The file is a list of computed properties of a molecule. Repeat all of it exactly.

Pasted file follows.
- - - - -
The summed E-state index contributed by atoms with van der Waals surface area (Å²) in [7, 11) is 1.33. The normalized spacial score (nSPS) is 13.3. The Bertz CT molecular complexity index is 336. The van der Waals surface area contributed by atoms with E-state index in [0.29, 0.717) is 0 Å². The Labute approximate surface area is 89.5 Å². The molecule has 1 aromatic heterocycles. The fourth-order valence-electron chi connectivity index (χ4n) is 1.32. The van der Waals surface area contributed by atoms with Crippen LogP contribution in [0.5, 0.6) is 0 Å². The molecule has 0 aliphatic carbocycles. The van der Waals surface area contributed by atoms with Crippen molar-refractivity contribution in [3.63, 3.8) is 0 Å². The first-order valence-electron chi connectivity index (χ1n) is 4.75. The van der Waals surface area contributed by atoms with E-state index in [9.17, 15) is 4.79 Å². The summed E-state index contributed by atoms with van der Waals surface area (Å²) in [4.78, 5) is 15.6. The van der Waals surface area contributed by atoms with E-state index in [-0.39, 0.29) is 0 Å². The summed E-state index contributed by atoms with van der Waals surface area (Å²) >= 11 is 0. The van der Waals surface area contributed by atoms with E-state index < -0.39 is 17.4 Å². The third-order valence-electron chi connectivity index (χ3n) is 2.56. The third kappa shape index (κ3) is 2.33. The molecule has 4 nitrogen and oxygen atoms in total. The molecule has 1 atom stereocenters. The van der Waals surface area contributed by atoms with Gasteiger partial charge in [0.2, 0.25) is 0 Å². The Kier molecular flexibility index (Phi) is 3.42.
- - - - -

The summed E-state index contributed by atoms with van der Waals surface area (Å²) in [7, 11) is 1.33. The normalized spacial score (nSPS) is 13.3. The Bertz CT molecular complexity index is 336. The van der Waals surface area contributed by atoms with E-state index in [0.29, 0.717) is 0 Å². The Labute approximate surface area is 89.5 Å². The molecule has 1 aromatic heterocycles. The fourth-order valence-electron chi connectivity index (χ4n) is 1.32. The van der Waals surface area contributed by atoms with Crippen LogP contribution in [0.5, 0.6) is 0 Å². The molecule has 0 aliphatic carbocycles. The van der Waals surface area contributed by atoms with Crippen molar-refractivity contribution in [3.63, 3.8) is 0 Å². The first-order valence-electron chi connectivity index (χ1n) is 4.75. The van der Waals surface area contributed by atoms with E-state index in [9.17, 15) is 4.79 Å². The summed E-state index contributed by atoms with van der Waals surface area (Å²) in [4.78, 5) is 15.6. The van der Waals surface area contributed by atoms with E-state index in [-0.39, 0.29) is 0 Å². The summed E-state index contributed by atoms with van der Waals surface area (Å²) >= 11 is 0. The van der Waals surface area contributed by atoms with E-state index < -0.39 is 17.4 Å². The third-order valence-electron chi connectivity index (χ3n) is 2.56. The third kappa shape index (κ3) is 2.33. The molecule has 4 nitrogen and oxygen atoms in total. The molecule has 1 atom stereocenters. The van der Waals surface area contributed by atoms with Gasteiger partial charge in [0.2, 0.25) is 0 Å². The Kier molecular flexibility index (Phi) is 3.42.